Academic Services—Middle School, High School and Postsecondary
Academic Services works with middle and high schools to support academic achievement, high school graduation, college enrollment and college graduation. An initiative called Investing in Innovation (i3) encourages increased enrollment in Advanced Placement classes so students will be better prepared academically for college. The program provides teachers with Advanced Placement training and students with encouragement and support to complete the classes. Through individual interventions as well as a Youth Working Group and collaboration with other Promise Neighborhood initiatives, this staff strives for these results:
- Students are proficient in core academic subjects
- Students successfully transition from middle school grades to high school
- Youth graduate from high school
- High school graduates obtain a postsecondary degree, certification or credential
- Students are healthy
- Students live in stable communities
- Students have access to 21st century learning tools
Students plant to restore
The American Chestnut trees thrived in Appalachia until the turn of the century when a blight caused most of them to die out. Owsley County High School agriculture students and members of the Youth Working Group worked together this spring to participate in the Chestnut Tree Restoration Project. Students planted 11 saplings that have been cross bread with Chinese Chestnut trees that have proven blight resistant. They have been altered to be mostly American Chestnut and about five percent Chinese Chestnut. Students in Owsley County hope the planting is a step in the right direction to repopulating eastern Kentucky with the American Chestnut trees.
Academic Specialists encourage career exploration
High school students don’t want work to be drudgery; they’re looking for careers that will be fun. Two recent field trips helped students from Jackson and Clay Counties to identify such careers in construction and in car manufacturing. In Jackson County, Promise Neighborhood’s Jeremy McQueen and Julia Sparks, of the Jackson County High School Youth Service Center, collaborated on a career exploration visit to Toyota Motor Manufacturing in Georgetown. Twenty-eight students from the Jackson County Area Technology Center participated, along with two JCHS instructors. All tour participants inspected Toyota “show room” cars before the detailed tram tour of the manufacturing plant. One student demonstrated what a positive day it was by saying: “This is the coolest place I’ve ever seen…I’d like to work here one day.”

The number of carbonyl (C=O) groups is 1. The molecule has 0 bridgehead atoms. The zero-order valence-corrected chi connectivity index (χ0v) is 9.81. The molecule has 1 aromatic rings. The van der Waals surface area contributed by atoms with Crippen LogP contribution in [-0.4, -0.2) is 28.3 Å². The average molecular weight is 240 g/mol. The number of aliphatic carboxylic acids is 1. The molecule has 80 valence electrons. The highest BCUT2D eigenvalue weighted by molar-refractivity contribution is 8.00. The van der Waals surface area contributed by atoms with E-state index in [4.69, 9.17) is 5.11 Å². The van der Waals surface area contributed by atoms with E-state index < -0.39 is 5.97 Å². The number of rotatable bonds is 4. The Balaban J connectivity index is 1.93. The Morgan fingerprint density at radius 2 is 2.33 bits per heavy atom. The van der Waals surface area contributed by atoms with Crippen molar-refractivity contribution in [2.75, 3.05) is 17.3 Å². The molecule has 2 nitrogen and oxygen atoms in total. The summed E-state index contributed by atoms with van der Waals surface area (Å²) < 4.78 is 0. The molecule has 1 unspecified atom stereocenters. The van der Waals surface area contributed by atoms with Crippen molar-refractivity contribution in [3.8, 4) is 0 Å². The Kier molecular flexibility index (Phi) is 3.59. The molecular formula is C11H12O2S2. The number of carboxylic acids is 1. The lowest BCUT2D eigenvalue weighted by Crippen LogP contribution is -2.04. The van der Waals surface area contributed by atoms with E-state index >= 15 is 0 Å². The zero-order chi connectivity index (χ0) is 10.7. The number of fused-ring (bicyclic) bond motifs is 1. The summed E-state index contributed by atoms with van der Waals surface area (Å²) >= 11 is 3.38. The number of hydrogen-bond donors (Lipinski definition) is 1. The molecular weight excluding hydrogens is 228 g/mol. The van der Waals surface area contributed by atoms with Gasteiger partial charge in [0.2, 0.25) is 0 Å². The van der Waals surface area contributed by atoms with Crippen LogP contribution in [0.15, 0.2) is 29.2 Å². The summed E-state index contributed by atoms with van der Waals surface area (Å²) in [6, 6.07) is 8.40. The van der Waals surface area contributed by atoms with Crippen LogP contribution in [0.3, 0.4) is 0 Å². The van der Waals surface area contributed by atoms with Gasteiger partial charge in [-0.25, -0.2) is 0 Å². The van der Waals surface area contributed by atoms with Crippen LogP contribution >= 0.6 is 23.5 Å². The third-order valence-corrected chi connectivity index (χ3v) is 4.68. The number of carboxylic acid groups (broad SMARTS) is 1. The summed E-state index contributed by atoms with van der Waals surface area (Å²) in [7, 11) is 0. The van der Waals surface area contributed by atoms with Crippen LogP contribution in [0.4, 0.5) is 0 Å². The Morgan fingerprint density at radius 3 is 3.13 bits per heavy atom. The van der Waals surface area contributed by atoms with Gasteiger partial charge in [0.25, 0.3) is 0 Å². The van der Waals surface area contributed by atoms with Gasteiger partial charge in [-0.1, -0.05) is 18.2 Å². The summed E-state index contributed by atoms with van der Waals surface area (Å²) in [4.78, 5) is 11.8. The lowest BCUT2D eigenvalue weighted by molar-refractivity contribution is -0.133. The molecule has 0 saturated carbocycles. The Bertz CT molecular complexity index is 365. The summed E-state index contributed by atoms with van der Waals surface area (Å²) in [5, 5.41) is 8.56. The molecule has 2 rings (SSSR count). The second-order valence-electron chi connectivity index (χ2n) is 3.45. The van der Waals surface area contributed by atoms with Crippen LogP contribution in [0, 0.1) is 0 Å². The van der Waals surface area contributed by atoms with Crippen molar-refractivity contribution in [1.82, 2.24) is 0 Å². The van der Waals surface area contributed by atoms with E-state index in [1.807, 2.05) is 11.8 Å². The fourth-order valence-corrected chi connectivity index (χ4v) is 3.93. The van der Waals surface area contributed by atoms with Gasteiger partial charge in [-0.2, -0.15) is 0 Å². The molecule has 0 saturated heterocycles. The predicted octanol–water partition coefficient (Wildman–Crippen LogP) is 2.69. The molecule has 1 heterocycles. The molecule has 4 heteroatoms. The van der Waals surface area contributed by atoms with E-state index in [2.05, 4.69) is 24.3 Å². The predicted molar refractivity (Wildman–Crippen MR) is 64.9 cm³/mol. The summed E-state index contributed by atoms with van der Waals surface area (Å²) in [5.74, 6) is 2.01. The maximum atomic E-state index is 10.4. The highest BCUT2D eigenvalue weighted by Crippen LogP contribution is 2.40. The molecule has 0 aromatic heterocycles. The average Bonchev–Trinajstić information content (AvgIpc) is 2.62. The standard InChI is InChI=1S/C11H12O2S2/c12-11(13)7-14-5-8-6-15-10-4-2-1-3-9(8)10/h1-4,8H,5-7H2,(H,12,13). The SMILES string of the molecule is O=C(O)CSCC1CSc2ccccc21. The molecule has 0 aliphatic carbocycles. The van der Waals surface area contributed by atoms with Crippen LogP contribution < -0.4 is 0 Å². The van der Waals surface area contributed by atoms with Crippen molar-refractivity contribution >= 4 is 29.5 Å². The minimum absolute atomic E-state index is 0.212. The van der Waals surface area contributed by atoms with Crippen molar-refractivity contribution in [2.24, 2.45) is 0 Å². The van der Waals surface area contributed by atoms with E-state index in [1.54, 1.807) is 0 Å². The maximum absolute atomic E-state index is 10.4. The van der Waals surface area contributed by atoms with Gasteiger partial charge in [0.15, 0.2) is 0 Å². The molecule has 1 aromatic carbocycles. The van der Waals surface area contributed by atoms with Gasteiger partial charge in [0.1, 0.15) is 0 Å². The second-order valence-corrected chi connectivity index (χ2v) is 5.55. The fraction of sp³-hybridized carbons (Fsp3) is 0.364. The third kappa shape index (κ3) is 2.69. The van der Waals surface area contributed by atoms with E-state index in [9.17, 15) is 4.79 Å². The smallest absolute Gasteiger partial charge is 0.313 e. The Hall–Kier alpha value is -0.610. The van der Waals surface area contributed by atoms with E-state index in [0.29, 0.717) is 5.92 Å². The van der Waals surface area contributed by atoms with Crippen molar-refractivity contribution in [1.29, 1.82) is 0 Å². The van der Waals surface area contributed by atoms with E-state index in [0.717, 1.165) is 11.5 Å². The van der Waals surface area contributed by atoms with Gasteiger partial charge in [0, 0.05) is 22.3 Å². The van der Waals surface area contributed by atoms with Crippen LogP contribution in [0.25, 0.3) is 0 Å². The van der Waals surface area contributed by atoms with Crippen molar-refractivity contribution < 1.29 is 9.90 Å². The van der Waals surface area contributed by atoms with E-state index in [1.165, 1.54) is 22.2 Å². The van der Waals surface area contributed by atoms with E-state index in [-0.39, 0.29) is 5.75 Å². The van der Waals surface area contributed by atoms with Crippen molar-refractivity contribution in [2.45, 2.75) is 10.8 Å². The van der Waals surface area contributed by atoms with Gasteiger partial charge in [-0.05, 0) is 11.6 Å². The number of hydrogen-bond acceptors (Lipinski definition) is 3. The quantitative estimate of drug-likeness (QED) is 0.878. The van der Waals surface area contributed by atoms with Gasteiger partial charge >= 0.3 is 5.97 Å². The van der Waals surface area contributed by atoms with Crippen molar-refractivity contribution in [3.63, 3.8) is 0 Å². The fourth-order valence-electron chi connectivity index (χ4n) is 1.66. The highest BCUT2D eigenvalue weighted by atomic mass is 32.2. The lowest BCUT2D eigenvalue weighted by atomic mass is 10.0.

Jackson and Clay County students who participated in the Construction Fair in Shelbyville had similar reactions. : “There were more things that I could do [well] that I didn’t know I could do, but I guess it’s ’cause I had fun. That is something that I think everyone needs. A job that they enjoy and love,” said Lucas Stephens. Due to the efforts of Kentucky Construction Career Choice Council and their sponsors, 80 students Clay County students tried various construction job, such as driving a backhoe and strapping on a harness to go into a sewer simulation. They built tool boxes, rode Segway’s and talked with industry recruiters. Everyone walked away with their hard hats covered in stickers from exhibitors and dust from the day’s work. They also left with clearer ideas of the ‘fun’ careers that the world holds for them.
Career Circus offers career exploration fun
“Vision without action is only a dream, but students have learned vision plus action equals success.” Candice York, Promise Neighborhood Academic Specialist, said that with confidence after this summer’s Career Circus. York worked with Save the Children’s Jackson County Summer Boost program to connect the vision and action as students investigated what they might like to do with their futures. “Students have explored a vision of what they might enjoy doing when they grow up and discussed how they can add energy or take action to achieve that vision,” York says. They did this by participating in career-related activities, such as a visit with Jackson County service providers who represented several career clusters. A Volunteer Firefighter, Constable, County Police Officer, KY State Police Officer, PRTC representatives, Game Warden, and EMS converged on the vocational school parking lot one afternoon so the students could not only learn about the careers, but could also hear the sirens, climb aboard the ambulance, hold heavy work belts and test out the handcuffs. York then worked with small groups of students to talk about the Career Clusters from which they’ll be able to choose later in their school careers. It’s never too early for these students to begin connecting the hard work they do in school with the job they dream of growing into.